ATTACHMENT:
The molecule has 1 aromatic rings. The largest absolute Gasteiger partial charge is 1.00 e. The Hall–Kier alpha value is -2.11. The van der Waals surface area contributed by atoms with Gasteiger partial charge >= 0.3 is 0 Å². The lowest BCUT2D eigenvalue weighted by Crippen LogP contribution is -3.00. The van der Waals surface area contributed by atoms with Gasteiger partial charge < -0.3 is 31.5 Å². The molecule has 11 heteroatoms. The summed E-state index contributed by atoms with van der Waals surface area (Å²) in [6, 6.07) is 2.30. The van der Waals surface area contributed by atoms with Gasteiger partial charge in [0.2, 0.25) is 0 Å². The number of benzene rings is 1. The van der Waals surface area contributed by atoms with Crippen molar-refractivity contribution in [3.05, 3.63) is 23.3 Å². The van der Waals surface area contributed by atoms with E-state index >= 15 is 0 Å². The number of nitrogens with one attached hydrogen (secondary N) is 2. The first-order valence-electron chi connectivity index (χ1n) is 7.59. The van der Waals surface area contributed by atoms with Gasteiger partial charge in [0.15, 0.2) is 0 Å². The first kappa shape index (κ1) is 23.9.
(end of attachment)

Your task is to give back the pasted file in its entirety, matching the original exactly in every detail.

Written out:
The molecule has 1 aromatic rings. The largest absolute Gasteiger partial charge is 1.00 e. The Hall–Kier alpha value is -2.11. The van der Waals surface area contributed by atoms with Gasteiger partial charge >= 0.3 is 0 Å². The lowest BCUT2D eigenvalue weighted by Crippen LogP contribution is -3.00. The van der Waals surface area contributed by atoms with Gasteiger partial charge < -0.3 is 31.5 Å². The molecule has 11 heteroatoms. The summed E-state index contributed by atoms with van der Waals surface area (Å²) in [6, 6.07) is 2.30. The van der Waals surface area contributed by atoms with Gasteiger partial charge in [0.2, 0.25) is 0 Å². The number of benzene rings is 1. The van der Waals surface area contributed by atoms with Crippen molar-refractivity contribution in [3.05, 3.63) is 23.3 Å². The van der Waals surface area contributed by atoms with E-state index >= 15 is 0 Å². The number of nitrogens with one attached hydrogen (secondary N) is 2. The first-order valence-electron chi connectivity index (χ1n) is 7.59. The van der Waals surface area contributed by atoms with Gasteiger partial charge in [0.15, 0.2) is 0 Å². The first kappa shape index (κ1) is 23.9.